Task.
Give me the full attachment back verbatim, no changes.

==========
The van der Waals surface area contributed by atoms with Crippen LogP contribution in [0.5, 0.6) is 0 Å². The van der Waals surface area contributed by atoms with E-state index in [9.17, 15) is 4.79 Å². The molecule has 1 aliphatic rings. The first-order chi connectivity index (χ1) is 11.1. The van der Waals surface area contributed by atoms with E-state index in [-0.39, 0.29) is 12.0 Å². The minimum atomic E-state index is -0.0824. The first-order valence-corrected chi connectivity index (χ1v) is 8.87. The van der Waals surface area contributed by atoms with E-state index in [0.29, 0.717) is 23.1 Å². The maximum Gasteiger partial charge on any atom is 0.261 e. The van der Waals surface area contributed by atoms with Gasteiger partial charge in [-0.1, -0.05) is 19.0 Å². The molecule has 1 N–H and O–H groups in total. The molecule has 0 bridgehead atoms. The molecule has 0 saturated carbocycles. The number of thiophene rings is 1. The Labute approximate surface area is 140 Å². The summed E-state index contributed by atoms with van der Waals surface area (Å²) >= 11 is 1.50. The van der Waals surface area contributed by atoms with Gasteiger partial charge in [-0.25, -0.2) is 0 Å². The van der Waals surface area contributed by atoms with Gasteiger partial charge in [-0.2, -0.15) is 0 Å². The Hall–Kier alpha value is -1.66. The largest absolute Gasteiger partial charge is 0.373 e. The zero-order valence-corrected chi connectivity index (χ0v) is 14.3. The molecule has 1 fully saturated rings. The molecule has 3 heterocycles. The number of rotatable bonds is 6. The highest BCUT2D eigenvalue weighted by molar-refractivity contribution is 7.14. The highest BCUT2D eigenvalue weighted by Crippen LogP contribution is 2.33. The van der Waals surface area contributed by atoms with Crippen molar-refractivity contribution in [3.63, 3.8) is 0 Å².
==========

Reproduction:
The van der Waals surface area contributed by atoms with Crippen LogP contribution in [0.5, 0.6) is 0 Å². The van der Waals surface area contributed by atoms with E-state index in [9.17, 15) is 4.79 Å². The molecule has 1 aliphatic rings. The first-order chi connectivity index (χ1) is 11.1. The van der Waals surface area contributed by atoms with E-state index in [-0.39, 0.29) is 12.0 Å². The minimum atomic E-state index is -0.0824. The first-order valence-corrected chi connectivity index (χ1v) is 8.87. The van der Waals surface area contributed by atoms with E-state index in [0.29, 0.717) is 23.1 Å². The maximum Gasteiger partial charge on any atom is 0.261 e. The van der Waals surface area contributed by atoms with Gasteiger partial charge in [-0.1, -0.05) is 19.0 Å². The molecule has 1 N–H and O–H groups in total. The molecule has 0 bridgehead atoms. The molecule has 0 saturated carbocycles. The number of thiophene rings is 1. The Labute approximate surface area is 140 Å². The summed E-state index contributed by atoms with van der Waals surface area (Å²) >= 11 is 1.50. The van der Waals surface area contributed by atoms with Gasteiger partial charge in [-0.25, -0.2) is 0 Å². The van der Waals surface area contributed by atoms with Gasteiger partial charge in [-0.2, -0.15) is 0 Å². The Hall–Kier alpha value is -1.66. The largest absolute Gasteiger partial charge is 0.373 e. The zero-order valence-corrected chi connectivity index (χ0v) is 14.3. The molecule has 1 fully saturated rings. The molecule has 3 heterocycles. The number of rotatable bonds is 6. The highest BCUT2D eigenvalue weighted by molar-refractivity contribution is 7.14. The highest BCUT2D eigenvalue weighted by Crippen LogP contribution is 2.33. The van der Waals surface area contributed by atoms with Crippen molar-refractivity contribution in [3.63, 3.8) is 0 Å².